Technology, entrepreneurship fellow to give talk on millennial innovation

Mon, 02/03/2014

Contact

Austin Falley
School of Business
785-864-3852

LAWRENCE — Bloggers and mainstream media have proposed countless theories on the uncertain future millennials will inherit from the baby boomer generation. But according to Bill Frezza, a fellow at the Competitive Enterprise Institute, millennial success will be driven by innovation and individual progress. 

Frezza will present “Innovation in Challenging Times: The Millennial Curse” at 7 p.m. Tuesday, Feb. 11, at the Lied Center Pavilion.

The presentation is free and open to the public.

In the 35 years since he graduated with engineering and biology degrees from Massachusetts Institute of Technology, Frezza has played many parts, including a scientist, an engineer, an entrepreneur and a venture capitalist. He spent his early career working in the development of cutting-edge technologies, such as first-generation electronic newspapers, home banking, home shopping, cable modems and wireless email.

Since 2008, he has penned weekly columns for RealClearMarkets, a web-based news magazine, covering global markets, finance and the political economy. Frezza also writes for Forbes.com, The Huffington Post and Bio-IT World, earning a nomination as a finalist for the 2011 Hoiles Prize for excellence in American journalism.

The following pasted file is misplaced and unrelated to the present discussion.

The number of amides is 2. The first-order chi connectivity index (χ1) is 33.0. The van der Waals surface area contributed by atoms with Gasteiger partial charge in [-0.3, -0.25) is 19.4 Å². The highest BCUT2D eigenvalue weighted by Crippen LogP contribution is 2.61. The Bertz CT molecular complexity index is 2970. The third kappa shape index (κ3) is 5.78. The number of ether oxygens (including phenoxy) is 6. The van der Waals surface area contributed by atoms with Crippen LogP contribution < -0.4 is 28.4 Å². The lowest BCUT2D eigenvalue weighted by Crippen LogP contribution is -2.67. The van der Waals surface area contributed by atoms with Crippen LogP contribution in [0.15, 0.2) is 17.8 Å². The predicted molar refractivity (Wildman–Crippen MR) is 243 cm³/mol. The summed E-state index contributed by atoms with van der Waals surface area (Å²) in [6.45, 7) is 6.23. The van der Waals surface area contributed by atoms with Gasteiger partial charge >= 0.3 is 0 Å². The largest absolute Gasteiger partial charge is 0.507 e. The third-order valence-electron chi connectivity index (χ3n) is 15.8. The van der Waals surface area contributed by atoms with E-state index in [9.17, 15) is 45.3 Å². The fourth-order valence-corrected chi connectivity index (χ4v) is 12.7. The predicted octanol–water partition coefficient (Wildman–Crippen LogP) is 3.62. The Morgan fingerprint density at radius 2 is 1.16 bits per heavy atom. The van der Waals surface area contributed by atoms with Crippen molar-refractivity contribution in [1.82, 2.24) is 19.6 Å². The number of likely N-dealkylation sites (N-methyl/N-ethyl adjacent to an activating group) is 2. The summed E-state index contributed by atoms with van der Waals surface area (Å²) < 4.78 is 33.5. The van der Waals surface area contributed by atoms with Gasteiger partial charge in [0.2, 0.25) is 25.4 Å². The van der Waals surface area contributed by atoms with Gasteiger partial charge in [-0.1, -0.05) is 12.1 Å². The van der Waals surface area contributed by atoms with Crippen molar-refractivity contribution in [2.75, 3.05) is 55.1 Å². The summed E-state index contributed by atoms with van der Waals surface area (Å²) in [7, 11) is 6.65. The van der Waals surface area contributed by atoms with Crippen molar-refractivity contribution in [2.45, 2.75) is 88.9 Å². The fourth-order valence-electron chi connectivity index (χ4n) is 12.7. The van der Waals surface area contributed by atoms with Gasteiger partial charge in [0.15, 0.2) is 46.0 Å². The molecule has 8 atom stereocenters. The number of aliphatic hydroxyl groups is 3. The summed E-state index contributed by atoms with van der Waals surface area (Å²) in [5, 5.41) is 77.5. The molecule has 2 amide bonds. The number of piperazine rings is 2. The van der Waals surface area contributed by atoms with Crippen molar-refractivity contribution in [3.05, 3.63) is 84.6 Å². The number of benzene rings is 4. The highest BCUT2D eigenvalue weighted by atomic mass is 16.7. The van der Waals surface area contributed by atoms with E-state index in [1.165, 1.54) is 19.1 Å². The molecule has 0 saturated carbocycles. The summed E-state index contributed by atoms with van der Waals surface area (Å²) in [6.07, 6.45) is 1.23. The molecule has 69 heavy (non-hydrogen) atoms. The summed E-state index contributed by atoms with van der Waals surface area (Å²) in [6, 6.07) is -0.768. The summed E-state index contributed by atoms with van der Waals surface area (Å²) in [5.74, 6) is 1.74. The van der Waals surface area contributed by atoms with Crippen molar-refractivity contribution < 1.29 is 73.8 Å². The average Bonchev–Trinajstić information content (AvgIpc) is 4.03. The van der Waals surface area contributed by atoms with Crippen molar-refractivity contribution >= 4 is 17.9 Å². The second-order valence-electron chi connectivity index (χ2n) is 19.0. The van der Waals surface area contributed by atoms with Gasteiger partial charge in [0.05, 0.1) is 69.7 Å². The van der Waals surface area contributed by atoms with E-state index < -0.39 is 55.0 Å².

In 2011, he joined the Competitive Enterprise Institute, a Washington, D.C.-based public policy organization that advances principles of limited government, free enterprise and individual liberty.

He is a frequent guest on CNBC, FOX and CBN News. In January 2014, he launched a new radio program on Bloomberg Boston, “RealClear Radio Hour with Bill Frezza,” which covers politics, economics, entrepreneurship and foreign affairs, among other topics.

Frezza’s lecture is part of the KU School of Business Dean’s Executive Lecture Series, sponsored by the Fred and Mary Koch Foundation.



KU in the news
Christian Science MonitorThu, 08/21/2014
Columbia Journalism ReviewThu, 08/21/2014
This week, we featured Sukhindervir Sandhu and how he is using an undergrad research award to make discoveries. What exactly is he researching? Watch this video to learn how Sandhu is using virus-induced gene silencing to make plants act differently. Tags: #KUdiscoveries #KUresearch #Plants #Genes #Biology

KU student tricks monkey flower into growing protective ‘hair’ Thanks to a KU Undergraduate Research Award (see more at http://ugresearch.ku.edu/student/fund/ugra), Sukhindervir Sandhu, a KU junior in biochemistry, figured out which genetic button to push to get a monkey flower, or Mimulus guttatus, to grow protective trichomes, or plant hair. Sandhu was able to track it down to a gene called SKP-1. By silencing SKP-1, he discovered that gene regulates plant hair growth in monkey flowers.


One of 34 U.S. public institutions in the prestigious Association of American Universities
26 prestigious Rhodes Scholars — more than all other Kansas colleges combined
Nearly $290 million in financial aid annually
1 of 9 public universities with outstanding study abroad programs.
—U.S. News & World Report
46 nationally ranked graduate programs.
—U.S. News & World Report
Top 50 nationwide for size of library collection.
—ALA
$260.5 million in externally funded research expenditures
23rd nationwide for service to veterans —"Best for Vets," Military Times